Tag Archives: OpenID

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The 5 People Who Could Destroy Twitter

I’m a fan of Twitter – it can be really useful. But status update services and microblogging are relatively young technologies. Twitter is the frontrunner now, but it’s still possible that everything could go south really fast. Here are five people (or more accurately, types of people) who could destroy Twitter and what can be done to stop them.

The list is in no order, except I’ve saved the most dangerous for last.

1. Spammers

Seeing a lot more spammers on Twitter lately... Twitter spam is growing, and my guess is it’s a profitable business to be in. Spammers are getting crazy refollow-rates with very little effort put into their fake profiles. Part of this is a technical problem, with Twitter playing catchup to the collective innovative power of the greediest jerks on the internet. The more difficult part is social – users’ trust barriers are too low. Either Twitter finds ways to deal with this, or people will start treating reply tweets, direct messages, and invites the same way they do unsolicited emails now. One of the reasons I stopped logging in to MySpace was a flurry of fake friend requests that followed every session. Twitter runs that risk, in addition to the risk of service degradation.

What can be done? The good news is that no communication medium can be considered successful until someone has tried to send you unsolicited marketing and scams over it. But the Twitter team needs to redouble their efforts and head off potential problems proactively. For example, there are lots and lots of apps built on top of Twitter’s API – and almost all of them ask for your username and password. How long until one of those apps is compromised, or worse scammers make password-phishing apps of their own? Twitter needs to implement strong API keys or something like OpenID.

2. Anyone who uses url shortening services.

It’s hard to fit both a witty observation and a url in 140 characters, especially given url inflation. Bit.ly, Tinyurl, and the like perform the valuable service of giving you more space. They also cloak the destination of almost all the links on Twitter and get everyone used to following links blindly. I’ve already had friends whose accounts were hacked in order to send out a tweet like: “Check out this hilarious video: http://tiny/innocuousgibberish”. The New York Times’ account has been hacked, among others. Twitter can work on improving security and removing spam, but the more everyone uses url shorteners the more we train our friends to click recklessly. I’m as guilty on this one as anyone.

What can be done? People post links to Twitter frequently enough that maybe it should be separate field with it’s own character limit. If that’s too much complication for the brilliantly simple interface, maybe url previews should be enforced. Clients can do this now, but to be safe it should be done by Twitter.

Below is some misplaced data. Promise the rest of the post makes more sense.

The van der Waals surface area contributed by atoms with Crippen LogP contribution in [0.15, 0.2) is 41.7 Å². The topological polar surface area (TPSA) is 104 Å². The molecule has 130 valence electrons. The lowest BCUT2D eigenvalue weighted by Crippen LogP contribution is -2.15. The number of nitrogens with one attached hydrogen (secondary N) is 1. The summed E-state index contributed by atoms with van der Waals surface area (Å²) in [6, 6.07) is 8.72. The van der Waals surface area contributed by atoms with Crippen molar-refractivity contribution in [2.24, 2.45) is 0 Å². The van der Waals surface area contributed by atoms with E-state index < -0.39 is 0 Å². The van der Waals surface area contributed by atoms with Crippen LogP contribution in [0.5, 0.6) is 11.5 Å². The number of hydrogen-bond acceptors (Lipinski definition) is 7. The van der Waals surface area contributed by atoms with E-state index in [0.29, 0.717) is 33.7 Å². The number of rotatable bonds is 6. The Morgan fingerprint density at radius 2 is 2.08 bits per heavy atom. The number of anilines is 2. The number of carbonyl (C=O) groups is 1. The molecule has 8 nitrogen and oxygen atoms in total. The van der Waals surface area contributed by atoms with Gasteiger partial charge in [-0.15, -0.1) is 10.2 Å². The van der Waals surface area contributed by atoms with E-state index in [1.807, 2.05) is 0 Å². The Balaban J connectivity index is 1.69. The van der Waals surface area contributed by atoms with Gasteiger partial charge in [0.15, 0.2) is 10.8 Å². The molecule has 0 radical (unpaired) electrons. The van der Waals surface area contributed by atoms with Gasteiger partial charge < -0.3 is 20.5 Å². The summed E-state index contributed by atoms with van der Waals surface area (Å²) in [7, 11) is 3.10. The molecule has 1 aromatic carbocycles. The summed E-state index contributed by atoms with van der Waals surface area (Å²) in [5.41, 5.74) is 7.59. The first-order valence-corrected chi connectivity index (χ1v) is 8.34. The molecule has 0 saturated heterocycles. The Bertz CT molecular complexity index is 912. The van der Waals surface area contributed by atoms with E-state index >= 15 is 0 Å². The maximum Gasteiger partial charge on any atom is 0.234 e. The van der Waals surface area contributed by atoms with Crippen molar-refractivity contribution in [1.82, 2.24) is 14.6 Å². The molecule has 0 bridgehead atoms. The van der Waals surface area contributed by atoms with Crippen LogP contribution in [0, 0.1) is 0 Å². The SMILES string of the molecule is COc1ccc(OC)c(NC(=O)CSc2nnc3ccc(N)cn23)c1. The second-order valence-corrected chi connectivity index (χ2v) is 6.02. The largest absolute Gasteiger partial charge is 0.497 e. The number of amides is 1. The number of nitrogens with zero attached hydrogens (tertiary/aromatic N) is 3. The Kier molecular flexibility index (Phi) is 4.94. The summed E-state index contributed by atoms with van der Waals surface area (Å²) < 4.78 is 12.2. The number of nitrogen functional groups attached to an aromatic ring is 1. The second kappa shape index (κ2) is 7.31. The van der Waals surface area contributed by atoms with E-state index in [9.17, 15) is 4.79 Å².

3. Pirates, ninjas, zombies, and mafia thugs

Ah, I remember logging into Facebook the day I got my first “robots vs. hobos vs. Chuck Norris vs. etc.” request. “Ha,” I thought, “that’s a somewhat entertaining way to extend an internet meme into a social networking site.” Little did I know the horror that was about to unfold.

In all seriousness, the “tag, you’re it” games and gratuitous survey apps didn’t ruin Facebook, but they did make everything a bit more tedious. Those apps still fit within the umbrella of social networking – they don’t work at all in Twitter’s use model. When I log in, I want to see, very quickly, what the people I’m interested in are doing or reading. I don’t want to weed through their halves of various games I’m not interested in.

What can be done? This one is up to us – just don’t do it. Twittering with a hashtag for an event, a theme, etc. is fun and useful to others. Sending around vampire bites is not.

4. Chinese government officials

Think periodic fail whale sightings is bad for Twitter’s reliability? China can (and does) just block the whole site, most recently in advance of the Tienanmen Square anniversary. Why does this matter? China is a huge market, and growing. The days where being big in the U.S. meant major marketshare on the whole web are running short. What’s worse countries with theoretically free speech like Australia are following the Chinese model, proposing national internet content control (i.e. censorship).

What can be done? Many American companies just give up. Even Google has had to bend to government pressure. This is not easy to remedy. Perhaps there’s a way to take advantage of the small byte size of tweets, decentralize serving, and wrap access with something like Tor to get it through the Great Firewall. Let’s hope there’s a grad student or genius hacker out there with the right idea and Twitter is smart enough to hire them.